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Old 12-06-2008, 02:28 PM   #1 (permalink)
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Where to find old lathe chuck jaws?

I have an old 12" Cushman lathe 3-jaw chuck that has worn jaws and will not grip anythign with any accuracy. It's in great condition other than that. Does anyone have a resource for getting replacement chucks for these things? The serial number is 1234B.

J. J.
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Old 12-06-2008, 03:07 PM   #2 (permalink)
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Just about any of the usual suspects of machinery supply houses should be able to provide you with a suitable mounting plate and chuck. Put the mounting plate on, turn it true to your headstock, attach the chuck and away you go!

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Old 12-06-2008, 03:47 PM   #3 (permalink)
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So you're saying its easier to replace the chuck than to replace the jaws?

I have a back plate for the chuck. The issue is the jaws ...

J. J.
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Old 12-06-2008, 04:10 PM   #4 (permalink)
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If the jaws are worn, the scroll is likely worn as well. I don't know that I'd want to put new jaws on an old chuck unless it was something special.
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Old 12-06-2008, 04:26 PM   #5 (permalink)
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Not anything particularly special other than that is is a nice American made larger chuck that would cost thousands to directly replace with a chuck of equal quality today. I'm not trying for accuracies within .0005 with it either. I have my 4-jaw for that. I also don't see much point in replacing a used chuck with a used chuck when I don't know that anything is wrong with the one I have other than the jaws.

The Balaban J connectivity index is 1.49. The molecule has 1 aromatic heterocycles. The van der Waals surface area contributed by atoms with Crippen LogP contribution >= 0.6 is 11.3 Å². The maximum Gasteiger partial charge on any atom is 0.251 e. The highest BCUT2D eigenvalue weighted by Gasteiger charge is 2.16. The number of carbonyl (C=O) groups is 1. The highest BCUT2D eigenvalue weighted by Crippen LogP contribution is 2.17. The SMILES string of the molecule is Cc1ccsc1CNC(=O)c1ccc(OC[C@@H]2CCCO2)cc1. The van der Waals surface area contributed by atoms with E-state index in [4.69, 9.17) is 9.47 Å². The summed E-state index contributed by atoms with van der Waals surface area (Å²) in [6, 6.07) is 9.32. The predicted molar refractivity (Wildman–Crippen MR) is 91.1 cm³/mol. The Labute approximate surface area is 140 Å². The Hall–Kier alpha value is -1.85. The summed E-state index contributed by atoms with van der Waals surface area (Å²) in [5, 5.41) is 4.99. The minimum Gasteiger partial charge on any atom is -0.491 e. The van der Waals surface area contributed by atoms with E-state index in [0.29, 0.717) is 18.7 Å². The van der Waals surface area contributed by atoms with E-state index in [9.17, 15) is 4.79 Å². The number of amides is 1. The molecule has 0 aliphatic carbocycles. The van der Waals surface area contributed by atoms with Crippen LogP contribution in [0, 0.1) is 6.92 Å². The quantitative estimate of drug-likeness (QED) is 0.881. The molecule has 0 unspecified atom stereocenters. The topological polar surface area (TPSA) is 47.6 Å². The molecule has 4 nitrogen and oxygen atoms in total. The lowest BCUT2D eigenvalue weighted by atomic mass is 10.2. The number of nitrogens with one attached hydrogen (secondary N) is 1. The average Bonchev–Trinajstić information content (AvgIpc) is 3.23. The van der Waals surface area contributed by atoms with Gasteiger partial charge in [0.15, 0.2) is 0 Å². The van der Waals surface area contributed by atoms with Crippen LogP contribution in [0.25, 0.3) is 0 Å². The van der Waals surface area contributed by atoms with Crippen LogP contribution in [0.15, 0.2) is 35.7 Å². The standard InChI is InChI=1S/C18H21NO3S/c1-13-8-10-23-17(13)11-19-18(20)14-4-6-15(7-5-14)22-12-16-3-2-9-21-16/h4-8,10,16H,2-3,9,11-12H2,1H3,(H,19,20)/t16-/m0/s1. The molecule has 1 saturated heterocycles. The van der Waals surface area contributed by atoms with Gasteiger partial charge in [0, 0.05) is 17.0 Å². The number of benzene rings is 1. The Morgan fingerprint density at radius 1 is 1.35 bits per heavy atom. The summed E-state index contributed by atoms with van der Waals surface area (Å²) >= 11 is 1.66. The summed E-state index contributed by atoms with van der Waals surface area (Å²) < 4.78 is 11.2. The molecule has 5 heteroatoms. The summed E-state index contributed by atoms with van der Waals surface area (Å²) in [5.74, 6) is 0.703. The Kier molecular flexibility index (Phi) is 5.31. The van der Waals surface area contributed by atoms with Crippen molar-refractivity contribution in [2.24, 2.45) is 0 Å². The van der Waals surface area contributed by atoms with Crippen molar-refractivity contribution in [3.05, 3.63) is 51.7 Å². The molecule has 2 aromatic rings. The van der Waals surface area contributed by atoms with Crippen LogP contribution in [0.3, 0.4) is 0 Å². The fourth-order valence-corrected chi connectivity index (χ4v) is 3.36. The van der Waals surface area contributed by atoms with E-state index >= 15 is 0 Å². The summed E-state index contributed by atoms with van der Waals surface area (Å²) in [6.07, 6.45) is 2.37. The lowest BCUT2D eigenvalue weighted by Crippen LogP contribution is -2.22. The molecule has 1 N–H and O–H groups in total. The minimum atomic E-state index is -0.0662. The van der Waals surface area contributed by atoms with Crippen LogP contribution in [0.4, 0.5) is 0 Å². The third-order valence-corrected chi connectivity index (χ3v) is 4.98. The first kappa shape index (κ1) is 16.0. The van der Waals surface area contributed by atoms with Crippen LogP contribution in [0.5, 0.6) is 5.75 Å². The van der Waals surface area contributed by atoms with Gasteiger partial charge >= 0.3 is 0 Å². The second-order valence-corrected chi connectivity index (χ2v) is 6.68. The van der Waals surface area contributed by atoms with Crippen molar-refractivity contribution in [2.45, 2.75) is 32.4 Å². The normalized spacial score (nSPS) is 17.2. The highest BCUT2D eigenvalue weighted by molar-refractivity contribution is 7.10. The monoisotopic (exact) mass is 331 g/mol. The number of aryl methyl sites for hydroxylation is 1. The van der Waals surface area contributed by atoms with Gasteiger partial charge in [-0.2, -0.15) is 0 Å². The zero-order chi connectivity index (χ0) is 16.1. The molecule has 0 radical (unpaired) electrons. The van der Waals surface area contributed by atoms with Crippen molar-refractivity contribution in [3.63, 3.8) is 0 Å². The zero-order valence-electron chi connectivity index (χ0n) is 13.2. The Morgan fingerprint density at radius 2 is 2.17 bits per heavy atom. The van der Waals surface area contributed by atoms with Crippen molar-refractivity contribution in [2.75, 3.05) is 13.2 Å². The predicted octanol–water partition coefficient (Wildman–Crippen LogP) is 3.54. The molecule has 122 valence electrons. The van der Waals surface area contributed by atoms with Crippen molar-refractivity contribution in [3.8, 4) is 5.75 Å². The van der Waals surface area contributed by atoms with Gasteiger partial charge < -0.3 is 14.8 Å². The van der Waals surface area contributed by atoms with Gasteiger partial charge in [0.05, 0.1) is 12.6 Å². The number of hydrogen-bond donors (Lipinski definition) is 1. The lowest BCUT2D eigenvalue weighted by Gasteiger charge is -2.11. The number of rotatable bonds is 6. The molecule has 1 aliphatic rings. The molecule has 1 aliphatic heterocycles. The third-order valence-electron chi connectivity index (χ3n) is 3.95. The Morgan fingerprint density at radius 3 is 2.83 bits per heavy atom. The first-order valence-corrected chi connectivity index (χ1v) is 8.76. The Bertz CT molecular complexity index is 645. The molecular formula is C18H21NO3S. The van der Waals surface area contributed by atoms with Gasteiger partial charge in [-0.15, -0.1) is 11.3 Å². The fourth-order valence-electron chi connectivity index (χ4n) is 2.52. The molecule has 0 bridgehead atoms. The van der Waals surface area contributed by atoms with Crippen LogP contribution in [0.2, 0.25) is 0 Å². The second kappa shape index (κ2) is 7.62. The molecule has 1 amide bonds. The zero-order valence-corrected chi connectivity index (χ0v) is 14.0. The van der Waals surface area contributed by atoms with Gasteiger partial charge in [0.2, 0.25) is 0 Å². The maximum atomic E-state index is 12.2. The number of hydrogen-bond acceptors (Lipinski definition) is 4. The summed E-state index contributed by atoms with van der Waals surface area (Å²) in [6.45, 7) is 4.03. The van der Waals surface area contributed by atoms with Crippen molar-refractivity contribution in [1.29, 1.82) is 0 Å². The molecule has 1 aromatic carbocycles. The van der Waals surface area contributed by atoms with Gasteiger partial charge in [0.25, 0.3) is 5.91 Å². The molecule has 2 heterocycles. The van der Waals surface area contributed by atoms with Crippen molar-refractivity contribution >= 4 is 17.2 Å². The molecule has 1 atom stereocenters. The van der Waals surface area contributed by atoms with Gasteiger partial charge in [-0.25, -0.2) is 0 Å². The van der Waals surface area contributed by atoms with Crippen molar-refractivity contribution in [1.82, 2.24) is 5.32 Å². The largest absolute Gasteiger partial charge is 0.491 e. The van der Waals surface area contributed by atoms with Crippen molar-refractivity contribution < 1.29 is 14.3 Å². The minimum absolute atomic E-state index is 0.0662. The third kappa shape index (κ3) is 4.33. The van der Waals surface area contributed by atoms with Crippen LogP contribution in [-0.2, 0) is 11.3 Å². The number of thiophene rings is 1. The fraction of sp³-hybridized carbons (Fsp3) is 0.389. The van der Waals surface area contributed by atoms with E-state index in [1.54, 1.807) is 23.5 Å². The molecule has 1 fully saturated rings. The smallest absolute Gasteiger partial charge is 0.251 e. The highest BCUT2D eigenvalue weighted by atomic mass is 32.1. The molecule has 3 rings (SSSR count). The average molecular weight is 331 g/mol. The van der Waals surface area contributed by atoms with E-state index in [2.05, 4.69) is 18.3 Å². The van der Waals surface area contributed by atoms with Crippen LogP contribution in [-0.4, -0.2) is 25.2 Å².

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Old 12-06-2008, 04:51 PM   #6 (permalink)
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check ebay or craigslist
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Old 12-06-2008, 10:46 PM   #7 (permalink)
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Quote:
Originally Posted by patooyee View Post
Not anything particularly special other than that is is a nice American made larger chuck that would cost thousands to directly replace with a chuck of equal quality today. I'm not trying for accuracies within .0005 with it either. I have my 4-jaw for that. I also don't see much point in replacing a used chuck with a used chuck when I don't know that anything is wrong with the one I have other than the jaws.

J. J.
The jaws are fitted to the scroll / chuck when they are assembled. Just throwing in a different unfitted set of jaws may or may not drastically affect accuracy. Like someone else said, the scroll is probably well worn also.

Have you thought about having the jaws machined so that they are sharp again and will bite the material?
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Old 12-06-2008, 11:12 PM   #8 (permalink)
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If you have a working four jaw why not just use that, a 4jaw takes me 30secs generally longer to setup than a 3 jaw, holds better will allow for greater accuracy ect
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Old 12-07-2008, 07:17 AM   #9 (permalink)
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If you have a working four jaw why not just use that, a 4jaw takes me 30secs generally longer to setup than a 3 jaw, holds better will allow for greater accuracy ect
Dude, you are a lot more patient than I am! I can't stand to use a four-jaw chuck and would much rather have a set-tru three jaw that I can get true and run with it.